MCC Home Video Scorecard #12: Year-End Title Dump, 2017 Edition

Bob Newby!

Bob Newby, worthiest descendant of the House of Gamgee.

Previously on Midlife Crisis Crossover: the recurring feature that’s me jotting down capsule-sized notes about Stuff I Recently Watched at home. In this batch: once again this ostensibly regular feature wound up saved for a rainy day, only to be held in reserve through any number of downpours and snowstorms. I’m already several viewings into a 2018 edition, which means it’s now or never for my 2017 catch-up. I’m a little annoyed at how much time I devoted to Netflix shows throughout the third and fourth quarters of the year, but if I’d watched a lot of movies instead, then this entry would be three times longer and take at least twice as long to write, thus making all the easier to procrastinate into 2019 and beyond. Or all the easier never to write. But I grow weary of finding reasons not to write. One of my many reasons for creating a blog nearly six years was to find reasons not never to write.

Hence: on with the writing! And the viewings! And the writing about the viewings! Double bonus points if I’m not the only one who reads what I write about what view!

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“Following”: the Last Gap in Your Christopher Nolan Collection

Christopher Nolan, Following, Criterion CollectionAs of this weekend, I can now say I’ve seen every full-length motion picture directed to date by Christoper Nolan. In December 2012 his debut, Following, earned a Criterion Collection re-release. Shot in 1998 in 16mm black-and-white, it was minimally restored for this edition, with the original aspect ratio and much of the old-media grittiness retained for historical verisimilitude. Its seventy speedy minutes contain an amateur no-star cast (as well as crowds of unwitting “extras” captured on the fly) and were shot for just five thousand dollars, a bargain compared to other self-financed B&W debut films from the same decade (e.g., Kevin Smith’s Clerks, Robert Rodriguez’ El Mariachi). With such budgetary constraints and no established names involved in the creative process, a casual browser would expect Following to feel like a young-adult vanity project fit only for YouTube.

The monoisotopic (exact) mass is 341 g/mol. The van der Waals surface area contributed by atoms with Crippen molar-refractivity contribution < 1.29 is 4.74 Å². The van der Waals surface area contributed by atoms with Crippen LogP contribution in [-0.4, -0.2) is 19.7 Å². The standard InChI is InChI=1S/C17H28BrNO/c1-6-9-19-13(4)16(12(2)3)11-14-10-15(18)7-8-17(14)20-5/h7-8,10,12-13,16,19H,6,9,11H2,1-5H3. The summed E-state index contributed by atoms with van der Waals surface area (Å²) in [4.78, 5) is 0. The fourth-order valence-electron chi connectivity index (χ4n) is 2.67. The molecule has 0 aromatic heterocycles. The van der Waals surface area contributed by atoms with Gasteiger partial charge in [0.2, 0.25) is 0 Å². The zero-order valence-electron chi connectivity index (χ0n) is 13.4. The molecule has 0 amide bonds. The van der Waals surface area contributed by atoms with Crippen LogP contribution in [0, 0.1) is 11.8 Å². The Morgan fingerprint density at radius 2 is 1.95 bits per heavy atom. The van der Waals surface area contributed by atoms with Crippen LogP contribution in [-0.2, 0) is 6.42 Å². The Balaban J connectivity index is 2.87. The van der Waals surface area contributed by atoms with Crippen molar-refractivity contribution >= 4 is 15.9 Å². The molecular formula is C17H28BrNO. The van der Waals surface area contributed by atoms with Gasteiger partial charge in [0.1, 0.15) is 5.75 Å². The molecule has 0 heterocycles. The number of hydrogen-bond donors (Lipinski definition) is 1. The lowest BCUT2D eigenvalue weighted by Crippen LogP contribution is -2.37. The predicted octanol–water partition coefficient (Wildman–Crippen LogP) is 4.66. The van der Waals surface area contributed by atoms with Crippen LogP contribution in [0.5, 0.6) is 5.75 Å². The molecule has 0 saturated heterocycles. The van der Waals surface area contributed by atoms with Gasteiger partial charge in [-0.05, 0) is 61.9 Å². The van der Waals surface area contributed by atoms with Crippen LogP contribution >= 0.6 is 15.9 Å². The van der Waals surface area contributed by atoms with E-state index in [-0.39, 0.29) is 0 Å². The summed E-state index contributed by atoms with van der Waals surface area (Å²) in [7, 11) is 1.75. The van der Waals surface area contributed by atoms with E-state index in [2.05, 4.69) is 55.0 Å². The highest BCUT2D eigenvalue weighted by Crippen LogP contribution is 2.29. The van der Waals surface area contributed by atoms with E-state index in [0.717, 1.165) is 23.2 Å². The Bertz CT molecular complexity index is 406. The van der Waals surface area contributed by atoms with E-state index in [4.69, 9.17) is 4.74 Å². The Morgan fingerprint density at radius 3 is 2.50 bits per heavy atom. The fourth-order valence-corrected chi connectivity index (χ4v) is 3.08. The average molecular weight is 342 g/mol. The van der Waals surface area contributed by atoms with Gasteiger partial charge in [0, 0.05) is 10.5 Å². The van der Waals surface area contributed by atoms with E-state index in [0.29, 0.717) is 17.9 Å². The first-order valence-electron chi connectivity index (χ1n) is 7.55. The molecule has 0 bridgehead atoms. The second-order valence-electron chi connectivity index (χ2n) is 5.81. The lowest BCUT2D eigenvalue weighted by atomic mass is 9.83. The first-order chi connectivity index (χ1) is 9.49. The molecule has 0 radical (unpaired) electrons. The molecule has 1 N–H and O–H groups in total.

Shame on that casual browser, then, with so little faith in the Nolan brand name. Continue reading

DVD Shelving Systems: Where All Collectors Agree to Disagree

DVDs

Alphabetization is my friend, but it doesn’t rule everything I own. Honest.

I understand why people would own multiple DVDs and organize none of them. Their ways are not mine. Not everyone cares to expend the effort required to achieve that level of control. They have better things to do with their free time. Meanwhile on my end, when I want to pull a specific movie from the shelf, I never have to spend several minutes sifting through randomized stacks, staring at rack after rack in vain, or checking under the furniture in desperation.

In a brief side discussion after a previous entry, I mentioned in passing how my DVD organizational system suits me but not necessarily my family. If they watched DVDs more often, this might be a more pressing issue. They’re well aware I’m happy to help them locate specific titles, just as any helpful librarian, curator, or clerk might. Besides, if I allow them too much input into the process, they’ll do as they please, sticking any given DVD in any open slot, turning it all into a pell-mell pit of chaos. Everything would be ruined and I’d cry.

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